In the Aegean

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For Dad.

In the Aegean,
life’s worth being.
In the Aegean,
the saints  keep you believing.
You will know all that is divine.

In the Aegean,
I saw a dolphin
from my uncle’s front porch;
it was my childhood vision.
That dolphin jumped and I got high.

In the Aegean,
you can smell charred octopi
floating on the bluest tide;
squeeze a lemon on your appetite.
The squid are dripping from the clotheslines.

In the Aegean,
Telemachos milks the goats,
checks if there’s an egg to coax,
before he tends to the fishing boat.
His cats all follow him to the sea.

In the Aegean,
you can take a nap at one,
take the time to be in love,
and swim under the ancient sun.
Join hands and dance all through the night.

In the Aegean,
I saw my father cry,
calling for his mother’s ghost,
like she got lost over the Turkish coast.
His mother died when he was five.
They were so poor, but he survived,
in the Aegean.


Wild City

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Wild city, all your windows have eyes.
Wild city, what do you see tonight?

Wild city, tell me what I should feel.
Wild city, whose secret will you reveal?

Wild city, before I tell you good-bye,
I want to be your lover;
please take me for a ride.

You were my sunshine.
You were my rain.
You were everything I feared to lose,
but never gained.

Tonight the avenue is so beautiful.
The yellow moon is hanging full and low,
like a traffic light,
telling me I have to go.

Red Pants Lament

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I’m sorry
that I couldn’t make your show.
I was on the F train
when I decided not to go.

A girl just like you
was smiling at her boyfriend’s phone.
They were both wearing red pants;
and they made me feel so old.

I got out at West 4th,
instead of going back to Queens.
I felt like the straight man
in an endless Halloween.

I heard you rocked it,
and that they want you back for more.
Those boys from Brooklyn
keep on knocking on your door.

Straight Life

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The straight life is getting me down.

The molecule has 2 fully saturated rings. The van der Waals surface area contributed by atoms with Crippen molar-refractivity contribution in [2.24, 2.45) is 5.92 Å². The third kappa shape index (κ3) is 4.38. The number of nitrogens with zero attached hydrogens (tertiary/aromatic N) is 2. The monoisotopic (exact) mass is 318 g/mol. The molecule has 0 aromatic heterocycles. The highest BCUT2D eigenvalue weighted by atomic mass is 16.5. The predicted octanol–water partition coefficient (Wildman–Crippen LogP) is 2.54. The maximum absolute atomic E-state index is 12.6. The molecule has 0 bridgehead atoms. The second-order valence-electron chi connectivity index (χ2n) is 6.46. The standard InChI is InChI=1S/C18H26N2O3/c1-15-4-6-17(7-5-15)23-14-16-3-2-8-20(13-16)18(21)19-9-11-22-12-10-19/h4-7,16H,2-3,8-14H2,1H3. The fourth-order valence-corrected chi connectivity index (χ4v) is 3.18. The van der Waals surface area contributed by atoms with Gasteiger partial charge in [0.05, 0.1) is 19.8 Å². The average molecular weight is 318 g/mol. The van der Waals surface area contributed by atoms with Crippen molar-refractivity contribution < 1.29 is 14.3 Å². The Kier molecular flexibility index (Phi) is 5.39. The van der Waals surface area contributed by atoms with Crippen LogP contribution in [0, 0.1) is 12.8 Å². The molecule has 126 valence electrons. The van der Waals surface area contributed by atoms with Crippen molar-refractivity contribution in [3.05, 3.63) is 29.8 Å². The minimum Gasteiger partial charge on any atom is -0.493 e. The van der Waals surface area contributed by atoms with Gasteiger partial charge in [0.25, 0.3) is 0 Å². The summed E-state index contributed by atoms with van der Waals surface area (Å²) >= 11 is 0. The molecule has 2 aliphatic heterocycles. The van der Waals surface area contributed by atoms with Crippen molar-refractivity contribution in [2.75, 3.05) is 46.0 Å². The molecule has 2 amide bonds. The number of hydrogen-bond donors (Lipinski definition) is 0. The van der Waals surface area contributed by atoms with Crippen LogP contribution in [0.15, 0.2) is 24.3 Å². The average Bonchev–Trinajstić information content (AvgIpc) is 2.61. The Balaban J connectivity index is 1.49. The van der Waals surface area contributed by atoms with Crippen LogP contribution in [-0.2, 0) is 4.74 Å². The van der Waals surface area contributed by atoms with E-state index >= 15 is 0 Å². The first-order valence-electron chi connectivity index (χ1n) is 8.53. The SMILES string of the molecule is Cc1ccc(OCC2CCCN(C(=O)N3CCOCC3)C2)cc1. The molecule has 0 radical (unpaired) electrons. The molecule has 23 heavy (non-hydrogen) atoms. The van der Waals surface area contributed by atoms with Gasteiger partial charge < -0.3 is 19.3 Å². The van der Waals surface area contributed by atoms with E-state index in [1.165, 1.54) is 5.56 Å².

Thank God for the dirty people;
they save the day.

I’m going to get a drink downtown.

Thank God for the lonely people;
they save the day.

It Was My Last One

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What do you do about the pregnant lady in a fur coat?
Do you give up your seat, or do you just let her stand?
She’s a killer.
She’s a mother of life.

What do you do about the girl scout who cusses out all the time?
Do you call her out, or do you just buy her cookies?
She’s a criminal.
She’s just a kid.

What do you do about the homeless man who wants a cigarette?
Do you give him one, or do you just go your own way?
It was my last one.
But he aint got twelve bucks.

You’re Doing Fine

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If you can make a song
out of a car alarm,
then you’re doing fine.

If you can ignore
that you’re always gonna be poor,
then you’re doing fine.

But some people can’t relate.
They’ll set up a mother fucking rake
on your face.
Just like Tom and Jerry.
You’ll fall down a manhole
on your roller-skates.
And that shit hurts.

Jackson Heights

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This is a tiny homage to my neighborhood, Jackson Heights.

This song and the others I’ve posted so far were written during a song-writing exercise: to write 14 songs in 28 days. This was fun.

Taco stands lined up under the belly of the 7 train.
Colombian women filling tight blue jeans don’t look like your magazines.
In Little India, the women in the saris will never speak your name.
37th is a walk in heaven if you’ll let it be.

Oh, Jackson Heights,
I keep coming back to you,
your alien point of view.

Oh, Jackson Heights,
what am I gonna do
on Roosevelt Avenue?

Men praying for work to pick them up
on the crossroads of 74th.
The Scorpion produces drunks who’ve had enough,
but they are the honest sort.
The gay men crowd as the sparks of the 7
rain down on the dirty street.
And tucked away in the co-op part of town,
young families drifting to sleep.

Oh, Jackson Heights,
what am I gonna do
on Roosevelt Avenue?

Oh, Jackson Heights,
I keep coming back to you,
your alien point of view.